Discussions of git and an experiment

The company I work for (youDevise) hosted the Stackoverflow meetup the other week. I got to meet a few people, eat, some pizza, and play a game on a Kinect. The evening ended with a discussion about the branching and merging capabilities of git versus those of subversion. Rather than us simply talking about the differences and probably getting many of them wrong, one of the guys challenged me to try out the scenarios we had been discussing and write up a post about it. This is the result.

Setup

I’ve written up a little Perl script to play out various scenarios of using a version control system. You can find the code for the script and the 3 scenarios in my github repository. The script provides a simple DSL for creating files, changing files, renaming files, creating branches, and merging between branches. I was looking for how subversion and git handle merging together changes between two branches that consist of these operations.

Scenario 1: Same change

Script

on master => perform {
    add file => "this is the one file";
    commit "the file"
};

branch master => other;

on other => perform {
    change file => "this is the file";
    commit "not the only one"
};

on master => perform {
    change file => "this is the file";
    commit "not alone"
};

merge other => master;

Result

Both svn and git ended up doing the same thing in this scenario: merge without conflict.

Scenario 2: Different change

Script

on master => perform {
    add file => "this is the one file";
    commit "the file"
};

branch master => other;

on other => perform {
    change file => "this is the file";
    commit "not the only one"
};

on master => perform {
    change file => "this is one file";
    commit "not *the* only file"
};

merge other => master;

Result

In this case both git and svn once again produced the same outcome: a conflict. Nothing too surprising here.

Scenario 3: File change against a rename

Script

on master => perform {
    add file => "this is the one file";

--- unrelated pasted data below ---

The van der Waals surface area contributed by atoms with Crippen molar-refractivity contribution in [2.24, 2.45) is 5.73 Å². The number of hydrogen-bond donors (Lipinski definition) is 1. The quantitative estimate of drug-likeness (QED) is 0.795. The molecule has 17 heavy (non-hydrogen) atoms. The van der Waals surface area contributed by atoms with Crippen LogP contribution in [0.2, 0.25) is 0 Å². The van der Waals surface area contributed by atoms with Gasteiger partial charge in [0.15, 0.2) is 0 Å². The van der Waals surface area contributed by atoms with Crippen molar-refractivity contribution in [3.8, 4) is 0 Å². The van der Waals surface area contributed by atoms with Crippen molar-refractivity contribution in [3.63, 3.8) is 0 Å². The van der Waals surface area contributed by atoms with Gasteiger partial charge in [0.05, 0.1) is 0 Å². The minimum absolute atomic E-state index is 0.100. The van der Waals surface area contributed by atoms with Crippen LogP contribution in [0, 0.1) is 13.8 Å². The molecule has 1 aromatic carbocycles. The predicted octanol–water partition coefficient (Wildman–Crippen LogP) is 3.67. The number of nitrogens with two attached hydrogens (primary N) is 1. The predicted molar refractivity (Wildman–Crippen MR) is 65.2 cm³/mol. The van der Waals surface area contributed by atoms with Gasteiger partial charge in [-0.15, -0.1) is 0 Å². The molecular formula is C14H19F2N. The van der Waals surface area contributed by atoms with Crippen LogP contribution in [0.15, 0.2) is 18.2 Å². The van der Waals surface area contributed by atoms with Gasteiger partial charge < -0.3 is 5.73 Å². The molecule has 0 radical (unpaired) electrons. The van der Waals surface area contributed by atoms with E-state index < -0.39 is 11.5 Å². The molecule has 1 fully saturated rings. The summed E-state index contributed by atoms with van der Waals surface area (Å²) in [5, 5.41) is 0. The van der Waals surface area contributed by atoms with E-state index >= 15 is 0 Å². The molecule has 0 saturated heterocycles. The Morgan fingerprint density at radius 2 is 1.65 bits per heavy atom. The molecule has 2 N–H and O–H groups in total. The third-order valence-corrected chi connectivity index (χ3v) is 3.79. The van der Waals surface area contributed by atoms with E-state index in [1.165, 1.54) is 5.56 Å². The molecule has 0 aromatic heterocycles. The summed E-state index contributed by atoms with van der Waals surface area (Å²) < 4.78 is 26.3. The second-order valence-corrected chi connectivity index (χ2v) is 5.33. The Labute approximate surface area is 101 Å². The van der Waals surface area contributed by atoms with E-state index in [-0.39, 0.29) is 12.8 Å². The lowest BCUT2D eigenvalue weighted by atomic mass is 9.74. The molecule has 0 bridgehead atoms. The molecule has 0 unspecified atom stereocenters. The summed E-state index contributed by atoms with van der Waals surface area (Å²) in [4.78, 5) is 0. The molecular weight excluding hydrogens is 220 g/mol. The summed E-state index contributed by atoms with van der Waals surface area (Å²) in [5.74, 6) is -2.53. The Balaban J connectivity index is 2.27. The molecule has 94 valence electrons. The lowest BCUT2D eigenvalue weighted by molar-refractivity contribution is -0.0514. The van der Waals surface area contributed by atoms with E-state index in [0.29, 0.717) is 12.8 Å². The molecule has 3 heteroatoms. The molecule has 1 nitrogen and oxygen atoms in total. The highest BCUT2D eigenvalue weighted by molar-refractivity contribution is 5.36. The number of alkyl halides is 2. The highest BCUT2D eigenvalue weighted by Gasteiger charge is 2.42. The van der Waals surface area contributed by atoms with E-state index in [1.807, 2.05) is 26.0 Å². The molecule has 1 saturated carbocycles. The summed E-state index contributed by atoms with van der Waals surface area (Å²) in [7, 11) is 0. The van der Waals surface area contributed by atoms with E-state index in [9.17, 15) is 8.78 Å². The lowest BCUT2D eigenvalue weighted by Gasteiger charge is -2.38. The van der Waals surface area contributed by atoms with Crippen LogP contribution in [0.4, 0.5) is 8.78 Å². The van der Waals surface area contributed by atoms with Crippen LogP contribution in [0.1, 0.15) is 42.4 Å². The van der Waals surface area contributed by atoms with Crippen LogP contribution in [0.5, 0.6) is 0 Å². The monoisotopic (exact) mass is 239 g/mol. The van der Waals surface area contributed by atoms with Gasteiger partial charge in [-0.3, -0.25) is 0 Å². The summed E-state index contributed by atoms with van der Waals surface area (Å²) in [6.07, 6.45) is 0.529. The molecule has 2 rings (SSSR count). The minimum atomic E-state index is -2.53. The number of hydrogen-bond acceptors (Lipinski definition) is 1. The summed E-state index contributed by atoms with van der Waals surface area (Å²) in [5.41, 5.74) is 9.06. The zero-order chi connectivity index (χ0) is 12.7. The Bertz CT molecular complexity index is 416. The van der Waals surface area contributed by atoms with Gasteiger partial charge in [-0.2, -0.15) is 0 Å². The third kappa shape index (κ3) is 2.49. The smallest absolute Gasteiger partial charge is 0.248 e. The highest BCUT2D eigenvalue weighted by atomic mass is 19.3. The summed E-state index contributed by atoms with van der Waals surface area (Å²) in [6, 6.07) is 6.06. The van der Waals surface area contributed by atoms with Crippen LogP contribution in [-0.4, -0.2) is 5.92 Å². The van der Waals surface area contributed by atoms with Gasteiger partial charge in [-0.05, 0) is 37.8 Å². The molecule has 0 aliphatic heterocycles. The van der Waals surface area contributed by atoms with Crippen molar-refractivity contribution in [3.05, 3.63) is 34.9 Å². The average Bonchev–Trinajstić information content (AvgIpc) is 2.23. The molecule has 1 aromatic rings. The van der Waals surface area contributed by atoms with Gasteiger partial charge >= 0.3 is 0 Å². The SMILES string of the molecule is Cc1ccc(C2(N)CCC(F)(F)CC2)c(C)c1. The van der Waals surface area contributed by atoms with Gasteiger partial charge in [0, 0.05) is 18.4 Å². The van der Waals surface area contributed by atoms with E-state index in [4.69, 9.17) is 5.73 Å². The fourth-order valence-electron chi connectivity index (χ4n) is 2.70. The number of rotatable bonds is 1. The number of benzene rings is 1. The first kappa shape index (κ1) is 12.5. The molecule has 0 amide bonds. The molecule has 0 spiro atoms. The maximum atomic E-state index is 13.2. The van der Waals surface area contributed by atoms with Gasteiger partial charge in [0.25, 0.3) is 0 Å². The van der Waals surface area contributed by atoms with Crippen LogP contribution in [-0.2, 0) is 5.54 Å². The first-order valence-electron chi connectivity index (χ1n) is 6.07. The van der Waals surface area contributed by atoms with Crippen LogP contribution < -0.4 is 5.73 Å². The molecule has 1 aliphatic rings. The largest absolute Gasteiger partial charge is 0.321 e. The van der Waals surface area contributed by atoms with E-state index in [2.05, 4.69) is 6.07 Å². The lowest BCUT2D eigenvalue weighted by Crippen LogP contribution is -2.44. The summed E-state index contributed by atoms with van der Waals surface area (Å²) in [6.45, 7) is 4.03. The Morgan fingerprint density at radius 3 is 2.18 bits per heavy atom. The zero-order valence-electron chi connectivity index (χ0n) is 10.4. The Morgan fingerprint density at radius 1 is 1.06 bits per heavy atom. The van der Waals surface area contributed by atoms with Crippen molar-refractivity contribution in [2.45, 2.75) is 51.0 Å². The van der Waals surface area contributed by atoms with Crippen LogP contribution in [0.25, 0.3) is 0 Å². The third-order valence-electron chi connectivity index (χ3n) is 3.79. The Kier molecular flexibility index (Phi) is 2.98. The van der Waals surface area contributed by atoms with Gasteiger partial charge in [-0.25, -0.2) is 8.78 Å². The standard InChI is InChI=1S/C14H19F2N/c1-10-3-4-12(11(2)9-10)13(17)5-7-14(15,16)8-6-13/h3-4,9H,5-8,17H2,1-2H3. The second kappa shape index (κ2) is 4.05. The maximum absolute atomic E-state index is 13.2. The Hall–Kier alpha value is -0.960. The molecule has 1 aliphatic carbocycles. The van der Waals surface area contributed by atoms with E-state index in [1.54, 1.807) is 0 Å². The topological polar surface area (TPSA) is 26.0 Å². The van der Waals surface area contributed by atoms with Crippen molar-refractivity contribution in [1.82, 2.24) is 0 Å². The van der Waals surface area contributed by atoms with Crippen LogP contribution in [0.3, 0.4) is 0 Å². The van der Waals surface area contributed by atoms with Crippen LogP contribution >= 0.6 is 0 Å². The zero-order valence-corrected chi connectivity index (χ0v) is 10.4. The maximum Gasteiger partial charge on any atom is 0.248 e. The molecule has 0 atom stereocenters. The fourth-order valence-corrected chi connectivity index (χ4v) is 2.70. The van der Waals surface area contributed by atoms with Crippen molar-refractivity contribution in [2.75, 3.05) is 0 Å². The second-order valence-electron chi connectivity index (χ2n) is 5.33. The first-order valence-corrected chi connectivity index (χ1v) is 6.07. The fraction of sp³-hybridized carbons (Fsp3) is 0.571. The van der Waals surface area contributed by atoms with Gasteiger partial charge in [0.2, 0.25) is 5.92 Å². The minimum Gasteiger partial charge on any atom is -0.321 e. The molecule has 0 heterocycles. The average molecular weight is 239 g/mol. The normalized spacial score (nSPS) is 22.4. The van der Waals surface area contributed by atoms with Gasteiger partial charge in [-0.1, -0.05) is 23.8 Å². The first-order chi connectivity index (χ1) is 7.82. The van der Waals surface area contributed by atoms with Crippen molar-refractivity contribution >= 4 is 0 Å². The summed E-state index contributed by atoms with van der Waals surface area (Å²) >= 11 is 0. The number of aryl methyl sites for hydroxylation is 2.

commit "the file"
};

branch master => other;

on other => perform {
    move file => new_file_name;
    commit "changed name"
};

on master => perform {
    change file => "this is one file";
    commit "not *the* only file"
};

merge other => master;

Result

The result of this was a bit surprising to me, but completely understandable. Svn considered this to be a conflict: the file hand been changed, but it had also been moved while holding the original contents. Git on the other hand considered this to be OK and went ahead without a conflict. Git renamed the file, but with the new contents.

I can see logic on both of these outcomes. Git’s result may be nicer quite often, but svn is more conservative and may be less likely to end up causing unintended errors without it having at least warned you.

Conclusion

This was a fun little experiment, and I went a little overboard doing it by creating a little internal DSL for perl to execute the scenarios on the two VCS systems. The experiments showed me that git and svn will end up doing different things, but these simple little cases are of course in no way comprehensive. It would be great if others would contribute scenarios that they thought are interesting. If anyone wants to they can also hack away at adding other systems (maybe Mercurial or even CVS for nostalgia).

On the topic of which one is better, I did have a bit of time to reflect while creating these scripts. Each system has strengths and weaknesses, each one promotes different styles of working. Which of any of the many VCS technologies out there is best for any particular group is hard to say. Each group or individual needs to examine the way they work, want to work, and can work and then evaluate what out there best fits their needs.

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